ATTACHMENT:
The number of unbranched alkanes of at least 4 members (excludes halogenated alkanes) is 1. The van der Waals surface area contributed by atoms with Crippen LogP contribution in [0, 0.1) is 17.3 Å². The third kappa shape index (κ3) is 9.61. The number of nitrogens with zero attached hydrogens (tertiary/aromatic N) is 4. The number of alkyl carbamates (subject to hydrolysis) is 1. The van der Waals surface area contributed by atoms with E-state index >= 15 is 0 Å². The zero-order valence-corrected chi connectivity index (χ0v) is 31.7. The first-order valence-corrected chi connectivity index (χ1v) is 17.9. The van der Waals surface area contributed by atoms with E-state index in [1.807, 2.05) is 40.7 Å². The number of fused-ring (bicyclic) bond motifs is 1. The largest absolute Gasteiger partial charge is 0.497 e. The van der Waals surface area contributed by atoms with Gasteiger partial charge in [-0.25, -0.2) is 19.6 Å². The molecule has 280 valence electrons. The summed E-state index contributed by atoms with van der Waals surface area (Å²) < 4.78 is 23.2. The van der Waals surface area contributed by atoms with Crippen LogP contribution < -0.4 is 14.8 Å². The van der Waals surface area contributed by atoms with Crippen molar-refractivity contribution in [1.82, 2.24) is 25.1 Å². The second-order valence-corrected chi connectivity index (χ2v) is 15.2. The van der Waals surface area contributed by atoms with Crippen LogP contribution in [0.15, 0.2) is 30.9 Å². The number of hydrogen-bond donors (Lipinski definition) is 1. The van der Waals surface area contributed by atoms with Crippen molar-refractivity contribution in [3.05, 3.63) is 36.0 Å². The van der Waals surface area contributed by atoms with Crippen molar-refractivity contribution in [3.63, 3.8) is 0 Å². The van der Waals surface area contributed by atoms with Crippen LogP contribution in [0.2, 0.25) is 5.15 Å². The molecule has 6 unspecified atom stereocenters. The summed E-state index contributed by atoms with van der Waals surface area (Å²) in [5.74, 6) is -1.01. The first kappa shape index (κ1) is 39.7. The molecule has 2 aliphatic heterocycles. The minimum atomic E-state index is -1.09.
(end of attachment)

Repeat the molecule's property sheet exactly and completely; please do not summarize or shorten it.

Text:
The number of unbranched alkanes of at least 4 members (excludes halogenated alkanes) is 1. The van der Waals surface area contributed by atoms with Crippen LogP contribution in [0, 0.1) is 17.3 Å². The third kappa shape index (κ3) is 9.61. The number of nitrogens with zero attached hydrogens (tertiary/aromatic N) is 4. The number of alkyl carbamates (subject to hydrolysis) is 1. The van der Waals surface area contributed by atoms with E-state index >= 15 is 0 Å². The zero-order valence-corrected chi connectivity index (χ0v) is 31.7. The first-order valence-corrected chi connectivity index (χ1v) is 17.9. The van der Waals surface area contributed by atoms with E-state index in [1.807, 2.05) is 40.7 Å². The number of fused-ring (bicyclic) bond motifs is 1. The largest absolute Gasteiger partial charge is 0.497 e. The van der Waals surface area contributed by atoms with Gasteiger partial charge in [-0.25, -0.2) is 19.6 Å². The molecule has 280 valence electrons. The summed E-state index contributed by atoms with van der Waals surface area (Å²) < 4.78 is 23.2. The van der Waals surface area contributed by atoms with Crippen LogP contribution < -0.4 is 14.8 Å². The van der Waals surface area contributed by atoms with Crippen molar-refractivity contribution in [1.82, 2.24) is 25.1 Å². The second-order valence-corrected chi connectivity index (χ2v) is 15.2. The van der Waals surface area contributed by atoms with Crippen LogP contribution in [0.15, 0.2) is 30.9 Å². The number of hydrogen-bond donors (Lipinski definition) is 1. The van der Waals surface area contributed by atoms with Crippen molar-refractivity contribution in [3.05, 3.63) is 36.0 Å². The van der Waals surface area contributed by atoms with Crippen molar-refractivity contribution in [3.63, 3.8) is 0 Å². The van der Waals surface area contributed by atoms with Crippen LogP contribution in [0.2, 0.25) is 5.15 Å². The molecule has 6 unspecified atom stereocenters. The summed E-state index contributed by atoms with van der Waals surface area (Å²) in [5.74, 6) is -1.01. The first kappa shape index (κ1) is 39.7. The molecule has 2 aliphatic heterocycles. The minimum atomic E-state index is -1.09.